Disaster recovery as service is an approach to ensure business continuity with a cloud-based backup and failover solution. It’s a way to minimize downtime during natural disasters, power outages, cyber-attacks and human faults that cause systems or applications to go down. DRaaS is a new option that is more affordable and simpler to manage than traditional DR solutions, such as setting up secondary infrastructure on site or with a managed services partner (MSP).
Disaster Recovery is a set of technology, methods and processes used to recover the functionality of an IT environment after an event shuts it down. It replicates and hosts workloads in a third-party provider’s facilities to avoid downtime during a disaster and restores them when the incident has passed.
Organizations must test their disaster recovery plans to ensure they’re able to resume operations after an outage, but testing is often expensive and time-consuming. It also requires staff to monitor and troubleshoot the disaster recovery process to keep it up-to-date, and that adds to the cost of maintaining a disaster recovery plan.
Historically, creating a secondary infrastructure to support business continuity has been costly and complicated for most organizations. It involves setting up a secondary site with all the hardware, storage and power requirements needed to run production workloads, which isn’t feasible for many businesses. This has limited the number of companies that can afford to protect their data against outages and maintain a zero-data-loss strategy.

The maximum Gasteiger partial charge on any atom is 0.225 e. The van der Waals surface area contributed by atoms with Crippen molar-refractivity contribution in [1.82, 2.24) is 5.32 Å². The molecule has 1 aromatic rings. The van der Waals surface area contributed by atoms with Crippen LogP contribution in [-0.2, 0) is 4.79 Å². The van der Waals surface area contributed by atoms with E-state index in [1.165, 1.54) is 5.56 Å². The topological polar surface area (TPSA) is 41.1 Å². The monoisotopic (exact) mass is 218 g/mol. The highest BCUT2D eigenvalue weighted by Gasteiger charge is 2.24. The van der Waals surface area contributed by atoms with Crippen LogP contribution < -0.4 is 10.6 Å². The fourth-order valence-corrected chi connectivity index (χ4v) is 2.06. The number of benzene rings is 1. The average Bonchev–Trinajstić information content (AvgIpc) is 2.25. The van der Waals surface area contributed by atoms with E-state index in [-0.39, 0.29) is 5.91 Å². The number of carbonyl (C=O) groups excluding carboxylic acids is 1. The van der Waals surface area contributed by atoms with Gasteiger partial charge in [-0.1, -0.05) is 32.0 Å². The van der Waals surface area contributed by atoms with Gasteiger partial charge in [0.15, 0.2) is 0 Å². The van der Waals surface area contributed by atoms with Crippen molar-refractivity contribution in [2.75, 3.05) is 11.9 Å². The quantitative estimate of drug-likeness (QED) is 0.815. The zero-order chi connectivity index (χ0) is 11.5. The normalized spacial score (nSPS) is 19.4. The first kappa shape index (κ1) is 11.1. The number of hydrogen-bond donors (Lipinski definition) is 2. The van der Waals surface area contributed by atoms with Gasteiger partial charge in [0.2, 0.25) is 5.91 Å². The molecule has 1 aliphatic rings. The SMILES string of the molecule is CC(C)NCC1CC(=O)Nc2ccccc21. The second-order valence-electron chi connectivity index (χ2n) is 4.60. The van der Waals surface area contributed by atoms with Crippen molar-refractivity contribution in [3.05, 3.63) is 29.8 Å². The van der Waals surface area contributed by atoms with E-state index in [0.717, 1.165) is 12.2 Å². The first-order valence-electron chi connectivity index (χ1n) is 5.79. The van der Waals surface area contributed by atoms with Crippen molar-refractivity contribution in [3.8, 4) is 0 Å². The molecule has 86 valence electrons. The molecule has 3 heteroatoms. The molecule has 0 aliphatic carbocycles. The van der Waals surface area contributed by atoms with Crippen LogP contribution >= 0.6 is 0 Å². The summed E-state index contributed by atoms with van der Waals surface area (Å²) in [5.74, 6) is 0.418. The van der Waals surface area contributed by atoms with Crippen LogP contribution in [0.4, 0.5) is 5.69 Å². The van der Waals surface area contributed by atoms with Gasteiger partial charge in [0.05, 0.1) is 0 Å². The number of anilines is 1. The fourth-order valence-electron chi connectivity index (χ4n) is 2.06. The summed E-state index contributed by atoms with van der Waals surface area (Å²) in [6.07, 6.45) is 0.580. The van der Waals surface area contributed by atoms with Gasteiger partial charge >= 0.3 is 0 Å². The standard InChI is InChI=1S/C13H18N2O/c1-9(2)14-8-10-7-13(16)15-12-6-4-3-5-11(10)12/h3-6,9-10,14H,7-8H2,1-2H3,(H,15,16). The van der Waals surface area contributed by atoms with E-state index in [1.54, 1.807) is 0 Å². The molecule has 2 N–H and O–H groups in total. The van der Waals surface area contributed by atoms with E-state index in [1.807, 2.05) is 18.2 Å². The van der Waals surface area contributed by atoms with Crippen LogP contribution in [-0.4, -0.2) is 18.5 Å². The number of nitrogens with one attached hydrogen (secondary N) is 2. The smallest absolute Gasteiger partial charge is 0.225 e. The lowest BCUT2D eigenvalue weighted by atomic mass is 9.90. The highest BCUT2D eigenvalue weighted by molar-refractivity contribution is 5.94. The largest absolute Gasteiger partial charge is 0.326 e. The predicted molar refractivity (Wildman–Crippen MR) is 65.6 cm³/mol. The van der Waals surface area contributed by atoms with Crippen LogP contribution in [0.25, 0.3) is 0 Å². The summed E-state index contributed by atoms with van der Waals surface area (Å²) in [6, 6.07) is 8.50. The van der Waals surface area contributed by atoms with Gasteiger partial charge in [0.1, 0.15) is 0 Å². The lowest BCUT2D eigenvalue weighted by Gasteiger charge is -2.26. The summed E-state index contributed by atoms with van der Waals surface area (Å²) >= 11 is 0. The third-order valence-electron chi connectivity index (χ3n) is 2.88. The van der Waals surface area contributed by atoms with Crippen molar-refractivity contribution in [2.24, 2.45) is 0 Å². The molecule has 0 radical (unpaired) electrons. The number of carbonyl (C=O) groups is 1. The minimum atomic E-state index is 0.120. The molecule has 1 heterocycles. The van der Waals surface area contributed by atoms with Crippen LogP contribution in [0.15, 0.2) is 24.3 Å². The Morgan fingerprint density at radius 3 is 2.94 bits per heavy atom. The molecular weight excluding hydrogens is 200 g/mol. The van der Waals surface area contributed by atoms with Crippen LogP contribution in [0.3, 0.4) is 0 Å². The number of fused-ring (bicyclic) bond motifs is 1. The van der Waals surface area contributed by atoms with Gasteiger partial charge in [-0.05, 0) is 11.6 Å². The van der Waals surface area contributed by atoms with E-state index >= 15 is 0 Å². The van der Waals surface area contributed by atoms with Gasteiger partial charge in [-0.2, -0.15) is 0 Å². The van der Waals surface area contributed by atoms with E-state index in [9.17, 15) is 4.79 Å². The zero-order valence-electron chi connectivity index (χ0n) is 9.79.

Backup as a Service (BaaS) and Disaster Recovery as a Service (DRaaS) are two of the most popular models enabling MSPs to offer high-availability solutions for their customers. While BaaS offers a simple backup-only capability, DRaaS uses the pay-as-you-go infrastructure of public cloud providers to provide failover and recovery capabilities, democratizing disaster recovery and making it available to more teams that couldn’t afford or manage a dedicated secondary data center in the past.
The most important factors to consider when evaluating DRaaS are RTO and RPO. The RTO is the maximum amount of time you can allow for your systems to be down. The RPO is the maximum amount of data you can tolerate losing when recovering from a failure.
Ultimately, it’s up to each organization to decide which DRaaS model is best for them and their budget. The three primary DRaaS models are managed, assisted and self-service. Managed DRaaS provides a complete disaster recovery solution managed by a third-party vendor. It includes replication, hosting and orchestration of the disaster recovery workflow. It’s typically offered through a subscription or on-demand basis, and the responsibilities of each party are recorded in a service level agreement. Organizations that choose this model are looking for a turnkey solution. Assisted DRaaS is similar to managed but is for organizations that require help or assistance with their DR workflow. This is usually a great option for smaller teams that can’t justify the expense of a fully managed DRaaS provider. Self-service DRaaS is what it sounds like, an option for organizations that want to handle their own DR but need a vendor to assist with the implementation or support. disaster recovery cloud services